Recently NPR reported a new study that looked at babies’ preferences for different artists. Given the choice of Leonardo da Vinci, Andy Warhol, and Picasso, they consistently preferred Picasso. When it comes to taking interest in the outside world, nothing is more important to babies than facial expression. A balloon with a smiley face will hold their attention until the face is turned away. Other recent research showed that caricatures that emphasize certain features elicit a stronger response than the face itself. The exaggerated expressions in Picasso would obviously be most appealing. The information given by a face is the most important early information we learn because it enables us to see how others are feeling. Mirror neurons fire in simulation of the expression inside so we feel the state we see. A contempt face on another person will make our heart race whether acknowledged or not. It may be that the appeal of symmetry in the human face has more to do with the expression than the features. We’re all pretty symmetrical in the arrangement of our features when we’re relaxed or happy, content and focused. Negative emotions tend to twist the face out of shape, the sneer that raises one side of the mouth, disgust that pulls one side down. Faces that are critical, skeptical, angry or sad each twist the natural symmetry of our features. Thich Nhat Hnan wrote, “Whenever anger comes up, take out a mirror and look at yourself. When you are angry you are not very beautiful…Hundreds of muscles in your face look very tense”. He advises us to breathe and smile mindfully to return to natural beauty. Often when I talk with a class about this, pointing out that negative emotions are what make people unattractive because the tension in those muscles pulls the face out of symmetry, someone knows a person with the features to be beautiful, but isn’t, because the person was mean or paranoid or some other unpleasant characteristic that pinched up the face. Pain also distorts our symmetry. I was intrigued to read in a “Scientific American-Mind” magazine that early pleasure in symmetry connected to health. What is too much off symmetry and out of balance is associated with disease.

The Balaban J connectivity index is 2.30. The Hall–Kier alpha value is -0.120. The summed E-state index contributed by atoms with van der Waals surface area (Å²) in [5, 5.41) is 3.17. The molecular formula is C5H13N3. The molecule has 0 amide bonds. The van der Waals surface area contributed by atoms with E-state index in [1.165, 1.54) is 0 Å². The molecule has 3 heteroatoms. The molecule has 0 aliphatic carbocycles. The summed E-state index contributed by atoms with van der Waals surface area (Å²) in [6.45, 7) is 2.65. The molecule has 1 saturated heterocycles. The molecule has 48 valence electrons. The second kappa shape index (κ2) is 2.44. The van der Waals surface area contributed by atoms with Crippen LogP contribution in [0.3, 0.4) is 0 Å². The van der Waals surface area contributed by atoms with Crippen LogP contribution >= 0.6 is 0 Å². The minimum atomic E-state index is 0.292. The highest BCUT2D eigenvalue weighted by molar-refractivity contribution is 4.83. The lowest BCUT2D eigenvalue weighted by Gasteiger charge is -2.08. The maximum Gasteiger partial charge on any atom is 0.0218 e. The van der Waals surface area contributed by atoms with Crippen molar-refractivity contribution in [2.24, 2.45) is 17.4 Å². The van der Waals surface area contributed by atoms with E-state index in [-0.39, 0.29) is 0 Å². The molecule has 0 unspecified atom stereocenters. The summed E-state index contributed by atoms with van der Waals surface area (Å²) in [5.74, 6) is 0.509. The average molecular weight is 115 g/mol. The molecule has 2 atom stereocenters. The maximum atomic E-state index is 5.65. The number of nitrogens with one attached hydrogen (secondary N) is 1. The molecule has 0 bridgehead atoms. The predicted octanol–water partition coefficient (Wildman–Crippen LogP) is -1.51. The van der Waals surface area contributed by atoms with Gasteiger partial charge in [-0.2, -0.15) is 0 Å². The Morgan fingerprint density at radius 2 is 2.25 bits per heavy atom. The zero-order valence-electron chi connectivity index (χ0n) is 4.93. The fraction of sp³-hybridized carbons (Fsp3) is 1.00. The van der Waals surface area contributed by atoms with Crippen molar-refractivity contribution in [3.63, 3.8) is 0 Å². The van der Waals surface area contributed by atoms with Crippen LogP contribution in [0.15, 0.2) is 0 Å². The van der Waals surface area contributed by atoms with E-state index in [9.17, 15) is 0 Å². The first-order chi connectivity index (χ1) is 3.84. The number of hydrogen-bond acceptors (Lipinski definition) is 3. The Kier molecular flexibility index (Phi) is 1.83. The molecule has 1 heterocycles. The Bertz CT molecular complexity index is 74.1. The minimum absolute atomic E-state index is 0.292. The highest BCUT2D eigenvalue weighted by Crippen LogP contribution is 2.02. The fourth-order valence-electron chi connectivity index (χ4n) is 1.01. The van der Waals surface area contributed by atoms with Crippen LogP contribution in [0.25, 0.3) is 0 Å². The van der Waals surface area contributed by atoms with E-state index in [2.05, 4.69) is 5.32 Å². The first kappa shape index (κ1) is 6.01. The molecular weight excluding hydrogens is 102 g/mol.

The approach to symmetry underlying my recent work begins with the intersection of wave fronts that create interference patterns. Thinking about vibrations and formative influences as much as I have over many years I’ve come to think of matter as a very condensed and complex interference pattern. A picture of a swimming pool during the earthquake showed waves that form at the sides meeting in the middle and becoming an interference pattern of standing waves where they appeared to hold still, frozen until the energy pattern that stimulated it changed. Like the eye of Jupiter maintains its shape even though it’s a clot of churning gases, so we humans could be a constant flow of energy not as solid as we think, a density in the continuous field of energy that includes everything.
We humans and most organic life are slightly off symmetry, but balanced around an axis that holds its shape until the supporting systems break down. If something is too ordered it stops moving. Excess in any area will throw off the balance. Playing with that tension is a way of exploring what may be a primary principle of visual philosophy. The symmetry in our bodies is a model for the mirroring of external expression. Accurate internal mirroring of what we see is the essence of understanding and foundation of communication.